“A coach is someone who tells you what you don’t want to hear, who has to see what you don’t want to see, so you can be who you have always known you could be.”
TOM LANDRY (US Football coach)
An executive coaching session

What is ‘Executive Coaching’?

There’s a lack of agreement about precise definitions, when it comes to coaching in general and Executive Coaching in particular, but it typically involves a senior manager, working on a ‘one to one’ basis with a professional coach, to improve some specific aspect of their performance.

David Peterson, Director of Leadership and Coaching at Google, sums it up like this:

“Executive Coaching is one-on-one, relationship based, methodology based, provided by a professional coach, scheduled in multiple sessions over time, goal-oriented for both individual and organizational benefit, customized to the person, and intended to enhance the person’s ability to learn and develop independently.”

When should you use Executive Coaching?

There are many methods for developing top executives (e.g. getting involved in professional bodies, taking training courses, secondments, volunteering etc.) but the highly personalised nature of coaching means that it can be an extremely effective way of building new capabilities in a short time scale. It works well when…

There is a challenging goal to be achieved and the Executive concerned could do with some support e.g. moving into a new business area, or undertaking a restructuring exercise.

There is a ‘gap’ or ‘weakness’ of some kind in an Executive’s capability that needs to be closed for them to perform at the top level e.g. maybe they need help to get better at making inspirational, motivational keynote speeches? Or perhaps they need to be better at the way they handle their relationship with shareholders and other investors.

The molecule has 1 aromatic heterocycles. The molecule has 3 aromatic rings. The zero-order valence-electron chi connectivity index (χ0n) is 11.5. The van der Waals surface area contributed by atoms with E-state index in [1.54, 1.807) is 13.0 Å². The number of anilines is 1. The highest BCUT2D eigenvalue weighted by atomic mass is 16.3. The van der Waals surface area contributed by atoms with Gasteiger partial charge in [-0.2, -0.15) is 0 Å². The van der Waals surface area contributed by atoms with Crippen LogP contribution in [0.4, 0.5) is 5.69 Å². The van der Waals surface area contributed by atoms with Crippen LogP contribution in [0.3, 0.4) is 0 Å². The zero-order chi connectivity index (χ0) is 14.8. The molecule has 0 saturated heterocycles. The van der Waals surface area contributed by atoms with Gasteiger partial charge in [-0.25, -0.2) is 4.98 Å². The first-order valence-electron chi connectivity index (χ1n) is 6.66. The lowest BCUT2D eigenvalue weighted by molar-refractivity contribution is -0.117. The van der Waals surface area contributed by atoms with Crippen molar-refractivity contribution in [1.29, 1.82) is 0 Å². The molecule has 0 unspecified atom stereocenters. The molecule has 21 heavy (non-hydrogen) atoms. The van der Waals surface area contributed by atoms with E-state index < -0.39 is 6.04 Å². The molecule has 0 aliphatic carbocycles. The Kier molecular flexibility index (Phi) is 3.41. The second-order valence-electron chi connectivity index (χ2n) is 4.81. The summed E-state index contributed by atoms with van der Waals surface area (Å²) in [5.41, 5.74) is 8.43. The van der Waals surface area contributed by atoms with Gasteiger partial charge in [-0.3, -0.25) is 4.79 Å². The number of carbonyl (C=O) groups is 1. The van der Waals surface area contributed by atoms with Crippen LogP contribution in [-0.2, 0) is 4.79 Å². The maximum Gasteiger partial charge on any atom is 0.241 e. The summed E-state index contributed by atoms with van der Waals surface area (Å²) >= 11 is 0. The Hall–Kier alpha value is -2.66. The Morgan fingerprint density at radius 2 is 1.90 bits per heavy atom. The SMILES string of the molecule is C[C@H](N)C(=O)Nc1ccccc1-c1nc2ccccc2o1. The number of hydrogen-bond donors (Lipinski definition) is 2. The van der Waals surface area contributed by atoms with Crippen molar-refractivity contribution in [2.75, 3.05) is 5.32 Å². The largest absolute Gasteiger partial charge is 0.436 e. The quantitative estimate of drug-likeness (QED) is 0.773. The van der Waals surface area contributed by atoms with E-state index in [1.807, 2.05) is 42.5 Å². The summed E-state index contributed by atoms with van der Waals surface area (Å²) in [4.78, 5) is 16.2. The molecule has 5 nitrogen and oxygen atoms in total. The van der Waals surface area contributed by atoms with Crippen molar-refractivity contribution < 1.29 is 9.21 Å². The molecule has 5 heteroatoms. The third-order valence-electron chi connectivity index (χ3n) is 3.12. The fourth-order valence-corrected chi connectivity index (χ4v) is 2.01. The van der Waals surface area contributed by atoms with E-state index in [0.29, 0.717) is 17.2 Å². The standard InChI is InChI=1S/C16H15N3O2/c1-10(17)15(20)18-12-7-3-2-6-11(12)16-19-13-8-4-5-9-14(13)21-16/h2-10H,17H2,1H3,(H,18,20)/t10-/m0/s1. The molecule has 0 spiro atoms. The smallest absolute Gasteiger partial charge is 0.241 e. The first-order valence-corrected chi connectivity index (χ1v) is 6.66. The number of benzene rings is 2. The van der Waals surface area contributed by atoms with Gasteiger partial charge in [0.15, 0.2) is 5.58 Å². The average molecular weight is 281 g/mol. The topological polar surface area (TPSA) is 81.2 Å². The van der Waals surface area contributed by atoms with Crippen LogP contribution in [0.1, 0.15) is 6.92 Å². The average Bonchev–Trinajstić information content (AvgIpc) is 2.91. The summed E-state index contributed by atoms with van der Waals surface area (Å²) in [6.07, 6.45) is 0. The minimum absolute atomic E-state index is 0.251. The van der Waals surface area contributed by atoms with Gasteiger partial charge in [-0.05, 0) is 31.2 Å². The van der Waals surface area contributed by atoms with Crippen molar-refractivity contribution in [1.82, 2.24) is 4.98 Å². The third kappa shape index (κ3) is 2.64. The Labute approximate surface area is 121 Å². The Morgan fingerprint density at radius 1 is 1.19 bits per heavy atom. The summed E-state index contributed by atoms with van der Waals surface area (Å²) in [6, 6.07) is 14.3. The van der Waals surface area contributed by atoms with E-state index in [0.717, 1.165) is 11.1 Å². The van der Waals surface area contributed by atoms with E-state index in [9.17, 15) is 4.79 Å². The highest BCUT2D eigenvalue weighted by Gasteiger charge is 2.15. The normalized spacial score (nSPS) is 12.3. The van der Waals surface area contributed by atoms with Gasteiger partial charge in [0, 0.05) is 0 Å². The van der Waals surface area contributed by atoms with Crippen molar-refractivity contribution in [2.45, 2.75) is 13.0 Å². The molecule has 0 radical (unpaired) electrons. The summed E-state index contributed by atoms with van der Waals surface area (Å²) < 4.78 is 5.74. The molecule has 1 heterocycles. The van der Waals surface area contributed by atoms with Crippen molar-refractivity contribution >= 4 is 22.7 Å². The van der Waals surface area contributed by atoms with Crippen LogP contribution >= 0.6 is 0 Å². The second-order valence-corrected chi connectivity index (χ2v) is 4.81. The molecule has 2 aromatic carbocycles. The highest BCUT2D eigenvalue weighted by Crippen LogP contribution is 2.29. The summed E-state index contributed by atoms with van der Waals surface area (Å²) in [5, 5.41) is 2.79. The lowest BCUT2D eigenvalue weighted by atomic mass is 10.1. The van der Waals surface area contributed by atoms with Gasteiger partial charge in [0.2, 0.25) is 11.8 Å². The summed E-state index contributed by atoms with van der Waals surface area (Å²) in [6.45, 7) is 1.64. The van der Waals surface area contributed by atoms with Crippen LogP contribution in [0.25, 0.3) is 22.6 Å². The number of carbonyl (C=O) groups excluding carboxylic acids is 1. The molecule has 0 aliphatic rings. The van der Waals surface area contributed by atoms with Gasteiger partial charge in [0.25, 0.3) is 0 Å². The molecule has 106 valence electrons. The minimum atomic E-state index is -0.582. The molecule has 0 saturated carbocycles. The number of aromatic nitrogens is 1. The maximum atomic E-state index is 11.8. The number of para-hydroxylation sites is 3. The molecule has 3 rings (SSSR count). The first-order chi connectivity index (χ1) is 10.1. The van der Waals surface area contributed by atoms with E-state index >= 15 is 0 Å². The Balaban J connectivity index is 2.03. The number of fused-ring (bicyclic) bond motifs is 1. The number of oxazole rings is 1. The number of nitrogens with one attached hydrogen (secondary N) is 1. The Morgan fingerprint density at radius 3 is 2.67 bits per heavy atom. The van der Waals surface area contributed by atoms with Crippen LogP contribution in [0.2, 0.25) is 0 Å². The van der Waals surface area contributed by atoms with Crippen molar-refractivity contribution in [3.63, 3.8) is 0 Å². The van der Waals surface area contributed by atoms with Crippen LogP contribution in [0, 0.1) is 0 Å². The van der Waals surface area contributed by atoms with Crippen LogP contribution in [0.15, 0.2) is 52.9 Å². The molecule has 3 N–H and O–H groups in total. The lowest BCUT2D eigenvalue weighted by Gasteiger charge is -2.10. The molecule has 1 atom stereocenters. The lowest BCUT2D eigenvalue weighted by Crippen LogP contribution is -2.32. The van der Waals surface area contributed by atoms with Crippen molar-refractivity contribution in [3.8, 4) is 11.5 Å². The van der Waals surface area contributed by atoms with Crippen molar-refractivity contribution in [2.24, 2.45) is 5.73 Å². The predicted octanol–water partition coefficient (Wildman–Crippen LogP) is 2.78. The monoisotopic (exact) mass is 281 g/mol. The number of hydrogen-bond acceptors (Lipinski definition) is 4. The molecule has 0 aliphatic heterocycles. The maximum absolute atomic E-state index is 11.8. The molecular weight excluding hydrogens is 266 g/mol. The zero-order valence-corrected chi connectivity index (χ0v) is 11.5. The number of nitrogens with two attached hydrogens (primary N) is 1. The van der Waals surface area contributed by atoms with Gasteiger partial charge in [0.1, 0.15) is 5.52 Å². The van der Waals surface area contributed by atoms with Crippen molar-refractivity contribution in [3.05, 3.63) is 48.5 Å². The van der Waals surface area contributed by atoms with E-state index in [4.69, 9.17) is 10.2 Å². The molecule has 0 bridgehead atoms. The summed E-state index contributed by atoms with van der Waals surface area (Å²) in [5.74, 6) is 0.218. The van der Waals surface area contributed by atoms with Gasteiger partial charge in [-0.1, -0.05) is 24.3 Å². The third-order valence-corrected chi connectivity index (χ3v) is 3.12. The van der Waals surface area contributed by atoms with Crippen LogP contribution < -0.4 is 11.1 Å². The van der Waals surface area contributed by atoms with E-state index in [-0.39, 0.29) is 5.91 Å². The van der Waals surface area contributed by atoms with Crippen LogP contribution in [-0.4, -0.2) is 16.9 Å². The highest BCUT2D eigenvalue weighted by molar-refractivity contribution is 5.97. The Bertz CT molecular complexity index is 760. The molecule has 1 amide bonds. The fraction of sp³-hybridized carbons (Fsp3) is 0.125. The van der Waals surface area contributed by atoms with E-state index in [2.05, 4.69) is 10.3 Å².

Needs like this are often identified by the Executive themselves, but in larger organisations they often come out as a result of 360 feedback exercises and/or attendance at Development Centres.

Push Me – Pull You
(choosing the right Coach for you)

One of the most contentious areas when defining Executive Coaching concerns the issue of directive vs. non-directive approaches.

In Directive Coaching the Coach will encourage the Coachee to be introspective and question what they are doing, but they will also provide what we might call ‘content’ suggestions. For example, they might recommend an article, or TEDTALK, or explain a model, or suggest an action.

In Non-Directive Coaching the Coach will only provide what we might call ‘process’ suggestions to the Coachee. For example, they will ask questions (usually as part of a set methodology) that will allow the Coachee to reflect on what they are doing and find their own answers, in their own way, using their own resources. What they won’t do is offer any direct guidance.

Clearly, if you do want some ‘direction’ as part of the coaching, then the Coach you work with should ideally have some expertise in the topic being worked on e.g. Strategic Planning, Team Building, Conflict Management etc. While with process coaching it is sufficient that the Coach is expert in whatever coaching methodology they are planning to use.

It is of course possible to move between approaches, but some Coaches have very definite views on how things should go, so, (if you’re hiring a Coach) it’s worth understanding what type of experience you can expect if/when you work with them.

Who can be an Executive Coach?